It matters because Lady Gaga is actually siding with the patriarchs on this one, portraying Mary as a pretty corrupt person caught between two loves, one “good” and one “bad.” Don’t even get me started on the character of Judas and the ways the tradition solidified around him to make him the lone betrayer rather than focusing on, oh, you know the Roman Empire that was occupying Jesus’s land at the time, the empire that executed political rebels (crucifixion, as a labor-intensive, humiliating, and public execution method, was reserved by the Romans as a punishment for political insurgency).
It matters because Lady Gaga cannot be trusted to be acting in good faith (pun totally intended, and reading Flavia Dzodan’s excellent comments on this post are really helpful here). We’ve been through “pop stars should not eat,” the transphobia of the Telephone video, the WTF of the “Orient/Chola” lyrics of Born This Way, and the “disability chic” of Paparazzi. This doesn’t even touch the ways she visually draws on Latin@ and chol@ culture within the Judas video itself. Grossness.
It matters because good religious art is extremely valuable and healing. Andre Serrano’s Piss Christ was amazing because Serrano cared about the tradition he was engaging. Many years ago I heard him say that he that wanted people to experience viscerally the reality that Jesus was a person, who shit (shat? shitted?) and ate and peed and sweated. It’s incredibly orthodox, actually. Chris Ofili’s The Holy Virgin Mary was profound and gorgeous in a similar way. Tatyana Fazlalizadeh’s Sweet Thing, the Mother of Jesus, is awesome and re-radicalizes Jesus’s mother in a necessary way. Note to Gaga: it can be done.
To her credit, she didn’t fail in all possible ways. Rick Gonzales’s Jesus is steaming hot (important when we’re tempted to sanitize Jesus!). A POC Jesus paired with a white Judas, given the history of artistic portrayals of Judas (particularly in Last Supper paintings) as “semitic”/dark/”ugly” vs. a pale and pretty Jesus, is a really compelling statement. Flipping the script on white, powerful, dude, USian Jesus imagery to make Jesus a gorgeous member of an oppressed and marginalized class is absolutely in line with the Christian story and the real power dynamics of Jesus’s political situation. But the confused lyrics, the fucked up dualistic theology, the appropriation of a particular cultural expression of Roman Catholicism, and the reification of Mary of Magdala as a troubled temptress figure only hurt the cause.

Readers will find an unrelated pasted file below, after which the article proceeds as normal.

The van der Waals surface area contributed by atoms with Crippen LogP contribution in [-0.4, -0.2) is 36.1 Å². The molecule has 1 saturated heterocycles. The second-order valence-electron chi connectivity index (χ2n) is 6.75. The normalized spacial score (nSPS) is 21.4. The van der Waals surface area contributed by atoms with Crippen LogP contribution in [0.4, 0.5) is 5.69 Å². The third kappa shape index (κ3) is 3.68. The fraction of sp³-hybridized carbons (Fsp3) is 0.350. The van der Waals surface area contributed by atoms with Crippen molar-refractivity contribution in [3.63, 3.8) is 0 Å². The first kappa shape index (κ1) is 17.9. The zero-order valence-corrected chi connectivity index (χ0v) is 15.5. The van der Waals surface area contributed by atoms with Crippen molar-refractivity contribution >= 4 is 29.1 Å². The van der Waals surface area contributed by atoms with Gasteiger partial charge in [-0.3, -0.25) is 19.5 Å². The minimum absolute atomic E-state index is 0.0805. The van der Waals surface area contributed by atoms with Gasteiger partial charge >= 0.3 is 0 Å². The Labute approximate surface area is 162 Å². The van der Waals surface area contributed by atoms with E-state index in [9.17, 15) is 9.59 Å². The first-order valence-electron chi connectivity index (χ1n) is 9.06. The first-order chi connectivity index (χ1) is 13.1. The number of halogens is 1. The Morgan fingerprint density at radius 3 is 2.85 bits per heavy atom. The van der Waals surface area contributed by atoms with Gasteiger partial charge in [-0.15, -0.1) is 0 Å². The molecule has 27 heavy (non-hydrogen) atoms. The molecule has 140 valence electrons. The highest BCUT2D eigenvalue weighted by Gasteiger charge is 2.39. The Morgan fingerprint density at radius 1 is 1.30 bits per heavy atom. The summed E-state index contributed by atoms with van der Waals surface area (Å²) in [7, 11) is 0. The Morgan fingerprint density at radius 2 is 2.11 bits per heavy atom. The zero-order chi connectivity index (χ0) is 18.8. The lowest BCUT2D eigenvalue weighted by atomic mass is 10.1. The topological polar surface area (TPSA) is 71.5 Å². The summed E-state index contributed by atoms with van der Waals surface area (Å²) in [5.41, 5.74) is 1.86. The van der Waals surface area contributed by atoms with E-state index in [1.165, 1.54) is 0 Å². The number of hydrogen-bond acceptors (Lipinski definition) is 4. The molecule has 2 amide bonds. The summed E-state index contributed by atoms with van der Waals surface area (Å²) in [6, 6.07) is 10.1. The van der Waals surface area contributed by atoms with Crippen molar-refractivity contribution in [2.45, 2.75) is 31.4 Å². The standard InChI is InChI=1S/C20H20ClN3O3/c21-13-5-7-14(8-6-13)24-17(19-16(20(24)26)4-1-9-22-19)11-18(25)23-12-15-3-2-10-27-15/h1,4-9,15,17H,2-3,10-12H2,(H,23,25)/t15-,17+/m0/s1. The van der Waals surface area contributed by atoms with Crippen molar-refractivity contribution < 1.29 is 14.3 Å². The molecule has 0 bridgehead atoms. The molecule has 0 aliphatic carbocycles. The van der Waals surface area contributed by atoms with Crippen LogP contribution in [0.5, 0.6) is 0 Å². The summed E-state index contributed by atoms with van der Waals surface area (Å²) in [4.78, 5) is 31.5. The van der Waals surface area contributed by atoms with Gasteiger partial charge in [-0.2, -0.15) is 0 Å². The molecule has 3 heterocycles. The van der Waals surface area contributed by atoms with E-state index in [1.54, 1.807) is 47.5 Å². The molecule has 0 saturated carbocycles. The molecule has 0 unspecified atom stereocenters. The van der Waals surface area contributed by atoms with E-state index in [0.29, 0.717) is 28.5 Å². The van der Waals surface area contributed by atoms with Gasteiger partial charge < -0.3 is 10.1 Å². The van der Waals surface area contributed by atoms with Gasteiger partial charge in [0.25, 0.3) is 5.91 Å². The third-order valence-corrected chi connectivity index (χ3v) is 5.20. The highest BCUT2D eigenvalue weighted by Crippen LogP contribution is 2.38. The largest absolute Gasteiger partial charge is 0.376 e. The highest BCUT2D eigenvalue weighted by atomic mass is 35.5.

It matters because religious literacy matters. I found reading various online commentaries on the Judas video pretty off-putting, because there was a trend of Christians getting upset about the video (God, Christian touchiness is boundless) or people who aren’t Christians misrepresenting the traditions and the stories that are relevant to the tradition (Lesley Kinzel’s piece was the sole exception to this trend, with several points of excellence and only minor missteps, like stating that the Christ story “means little” without the crucifixion – actually in the Gospel according to Mary, there is no crucifixion and they seem to be making meaning just fine.).
Finally, it matters because the conversation around Christianities, appropriation, and colonization is super fraught, and we need to be able to have it. On the one hand, the moneyed minority position of some powerful douchey USian Christians is in fact just that: a moneyed minority position that ends up oppressing lots of people, including millions of other Christians like myself. Some powerful Christians force corrupt theologies and annihilating practices on other people, and that force has long-reaching consequences, including death, torture, hatred, and starvation. Some strains of Christianity are the “default/normal/natural” religion in many places, including the U.S., and that is viciously erasing and disastrous for our common life.
On the other hand, this video changes none of that. Lady Gaga is not challenging Pat Robertson’s Christianity or Jerry Falwell’s Christianity or Rick Santorum’s Christianity. Lady Gaga is amusing herself with a Latin@ Catholic aesthetic, because she’s a privileged lady and she can, and that’s pretty fucked up. And in point of fact, she’s using a cheap Christian stereotype as a substitute for what is already a profound and radical space within Christianity. The Judas video is symptomatic of a kind of religious dismissiveness that serves no one. We can choose to rediscover the wealth of hope and action at the roots of the Christian tradition, the wailing cries of an occupied people rebelling against empire, and the creation of a faithful community predicated on love and solidarity and bravery and, yes, tenderness. We can choose to honor the wildness of St. Mary of Magdala. We can do better. Let’s.